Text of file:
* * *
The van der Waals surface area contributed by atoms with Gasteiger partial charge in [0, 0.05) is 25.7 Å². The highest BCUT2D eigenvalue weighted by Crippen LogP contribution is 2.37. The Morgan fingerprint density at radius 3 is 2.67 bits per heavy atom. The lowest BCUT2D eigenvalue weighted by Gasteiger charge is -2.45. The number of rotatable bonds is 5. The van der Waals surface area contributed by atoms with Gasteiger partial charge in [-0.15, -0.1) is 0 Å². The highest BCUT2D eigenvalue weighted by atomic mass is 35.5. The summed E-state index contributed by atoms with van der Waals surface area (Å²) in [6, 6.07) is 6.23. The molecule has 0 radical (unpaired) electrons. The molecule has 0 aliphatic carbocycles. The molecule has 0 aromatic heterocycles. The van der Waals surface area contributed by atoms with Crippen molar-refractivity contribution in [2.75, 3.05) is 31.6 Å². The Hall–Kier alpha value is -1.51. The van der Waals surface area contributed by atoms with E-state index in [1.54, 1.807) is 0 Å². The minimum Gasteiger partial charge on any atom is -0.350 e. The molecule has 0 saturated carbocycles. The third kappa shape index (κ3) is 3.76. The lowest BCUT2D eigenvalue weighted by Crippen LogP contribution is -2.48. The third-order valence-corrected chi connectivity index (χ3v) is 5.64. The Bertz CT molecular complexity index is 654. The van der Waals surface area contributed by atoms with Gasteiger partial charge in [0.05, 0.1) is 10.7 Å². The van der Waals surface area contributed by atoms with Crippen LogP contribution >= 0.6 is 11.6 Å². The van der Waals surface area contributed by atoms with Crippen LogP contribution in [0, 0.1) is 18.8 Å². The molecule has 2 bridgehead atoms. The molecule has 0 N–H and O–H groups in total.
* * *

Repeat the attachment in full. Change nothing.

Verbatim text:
The van der Waals surface area contributed by atoms with Gasteiger partial charge in [0, 0.05) is 25.7 Å². The highest BCUT2D eigenvalue weighted by Crippen LogP contribution is 2.37. The Morgan fingerprint density at radius 3 is 2.67 bits per heavy atom. The lowest BCUT2D eigenvalue weighted by Gasteiger charge is -2.45. The number of rotatable bonds is 5. The van der Waals surface area contributed by atoms with Gasteiger partial charge in [-0.15, -0.1) is 0 Å². The highest BCUT2D eigenvalue weighted by atomic mass is 35.5. The summed E-state index contributed by atoms with van der Waals surface area (Å²) in [6, 6.07) is 6.23. The molecule has 0 radical (unpaired) electrons. The molecule has 0 aliphatic carbocycles. The molecule has 0 aromatic heterocycles. The van der Waals surface area contributed by atoms with Crippen molar-refractivity contribution in [2.75, 3.05) is 31.6 Å². The Hall–Kier alpha value is -1.51. The van der Waals surface area contributed by atoms with E-state index in [1.54, 1.807) is 0 Å². The minimum Gasteiger partial charge on any atom is -0.350 e. The molecule has 0 saturated carbocycles. The third kappa shape index (κ3) is 3.76. The lowest BCUT2D eigenvalue weighted by Crippen LogP contribution is -2.48. The third-order valence-corrected chi connectivity index (χ3v) is 5.64. The Bertz CT molecular complexity index is 654. The van der Waals surface area contributed by atoms with Gasteiger partial charge in [0.05, 0.1) is 10.7 Å². The van der Waals surface area contributed by atoms with Crippen LogP contribution >= 0.6 is 11.6 Å². The van der Waals surface area contributed by atoms with Crippen LogP contribution in [0, 0.1) is 18.8 Å². The molecule has 2 bridgehead atoms. The molecule has 0 N–H and O–H groups in total.